And Jimmie, he just has really figured this place out.  There’s just certain tracks where the drivers that Hendrick has had over the past as well as now and just our race cars, it just really suits that.  Like I said, qualifying up front really can be huge here.  You get a driver like Jimmie and a team like the 48, or ours, as well, or the 15, you put them on the pole in that No. 1 pit stall, it’s going to be really, really hard to beat them.


The next thing we’ve got to work on now is trying to qualify better.  But that’s awesome.  I’m so proud to be a part of Hendrick.  Happy for Rick.  I got to see him out there, and I know that these types of stats and records really mean a lot to him, you know, and he deserves it.  They’ve got an awesome organization and work very hard at it.  It’s great to be a part of that.


Q.  Jeff, finally it seemed like there was that moment where it was like, oh, man, we’re going to have a bad day and then you managed to battle back.  How important is that just looking at the season as a whole to have that kind of turnaround today?


JEFF GORDON:  Yeah, when it happened I was pretty disappointed because I made the mistake, and we know how ‑‑ you’ve got to be flawless at a track like this, and it just seemed like it was tough to pass.  When you get that far back in traffic.


At first I was disappointed in myself, and I thought, well, we’ve got a good car, we can make it up through there, and they dropped the green and I went backwards and I wasn’t passing anybody, and I thought, uh‑oh, I’ve really put ourselves in a hole here.  Luckily we had a long run, and like I said, we made some good adjustments, and we just started picking them off one by one, and the car was unbelievable on that long run.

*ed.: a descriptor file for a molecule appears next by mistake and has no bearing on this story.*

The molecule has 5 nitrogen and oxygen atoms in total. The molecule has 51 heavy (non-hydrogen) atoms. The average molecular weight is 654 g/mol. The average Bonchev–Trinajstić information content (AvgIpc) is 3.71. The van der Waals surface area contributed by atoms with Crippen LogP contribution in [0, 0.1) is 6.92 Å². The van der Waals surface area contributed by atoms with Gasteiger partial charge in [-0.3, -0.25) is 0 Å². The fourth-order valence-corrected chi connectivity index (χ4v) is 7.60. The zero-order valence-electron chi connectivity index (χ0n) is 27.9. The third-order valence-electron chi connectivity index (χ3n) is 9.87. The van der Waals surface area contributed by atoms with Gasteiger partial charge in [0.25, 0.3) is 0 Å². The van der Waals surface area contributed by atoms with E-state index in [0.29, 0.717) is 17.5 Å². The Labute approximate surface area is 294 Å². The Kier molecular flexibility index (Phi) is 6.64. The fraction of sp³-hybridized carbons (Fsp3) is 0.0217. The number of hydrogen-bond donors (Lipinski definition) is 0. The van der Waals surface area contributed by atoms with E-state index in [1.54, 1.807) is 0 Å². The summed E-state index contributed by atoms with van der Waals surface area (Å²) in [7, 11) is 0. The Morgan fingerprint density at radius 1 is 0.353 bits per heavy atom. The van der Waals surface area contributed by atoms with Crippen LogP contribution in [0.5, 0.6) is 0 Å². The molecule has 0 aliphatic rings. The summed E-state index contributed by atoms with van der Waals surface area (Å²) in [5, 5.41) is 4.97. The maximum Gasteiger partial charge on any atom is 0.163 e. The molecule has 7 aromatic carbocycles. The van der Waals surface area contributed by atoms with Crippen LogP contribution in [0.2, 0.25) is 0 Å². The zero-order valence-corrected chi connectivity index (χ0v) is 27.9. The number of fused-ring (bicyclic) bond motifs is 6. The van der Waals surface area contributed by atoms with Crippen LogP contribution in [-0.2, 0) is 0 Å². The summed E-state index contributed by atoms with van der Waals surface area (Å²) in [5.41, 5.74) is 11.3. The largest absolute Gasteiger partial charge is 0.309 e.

You know, we can’t afford to do those things.  I can’t be making those mistakes, and we can’t have those mistakes made, and that’s just how crucial it is in the sport today as competitive as everybody is and how close the cars are.  You know, we kind of got fortunate today.


Q.  On Friday you said that you didn’t quite know about Martinsville.  Do you like it now?  What’s your feeling about it?

DANICA PATRICK:  Turn left.  Left, brake, left.  You know, as I said earlier, we did kind of answer this, but ‑‑ or I did, I had a pretty good car from the start, so it was comfortable, wasn’t really fighting anything huge.  A little loose in.


But I didn’t know what to expect, but I said that I feel like finding the limit on a short track where you’re going a little slower is a little bit ‑‑ there’s a little less penalty there, a little less risk than finding the limit on a really big track where you’re doing 200 miles an hour and you get sideways and you don’t always catch those.  I guess that’s probably the comfort level for me.


I felt like it was kind of traditional passing here, setting it up and getting your nose in there, a little bit more road course style, so that might have some effect because I’ve done so much of that.


But good car, steady day.  I got a lot of advice on keeping my head cool and just letting things go.  Nobody has straight fenders after the race, although Jimmie might.  Does Jimmie have all of his fenders straight?


Q. On her rookie battle between Ricky Stenhouse, Jr.

DANICA PATRICK:  Actually I decided I’d fly back to Chicago and he’s going to drive back.  That was the plan all along.  But if he’s not back at the bus when I get back there, that means he’ll be mad.


You know, you have good days and you have bad days, and we’ve definitely had our fair share of bad days the last few weeks, so it was nice to have a decent one.


Q.  Jeff, on pit road you mentioned something about this being like old school Martinsville.  Was that in reference to the tires?  And it seemed that many of the people who raced yesterday and today seemed to like the falloff of the tires.  Do you think that’s headed in the right direction?


JEFF GORDON:  Yeah, I do.  I didn’t like it at lap 60 on the first run because it seemed like some others had it figured out a little bit better than we did.  But as the race went on and the wear got a little bit better, then it seemed like ‑‑ and the adjustments we made, we were very competitive.  I do like the falloff.  I like how you’ve got to manage how hard you push it at the beginning versus ‑‑ and the grip level, how it goes away and you’ve got to really use your foot to keep from spinning the tires.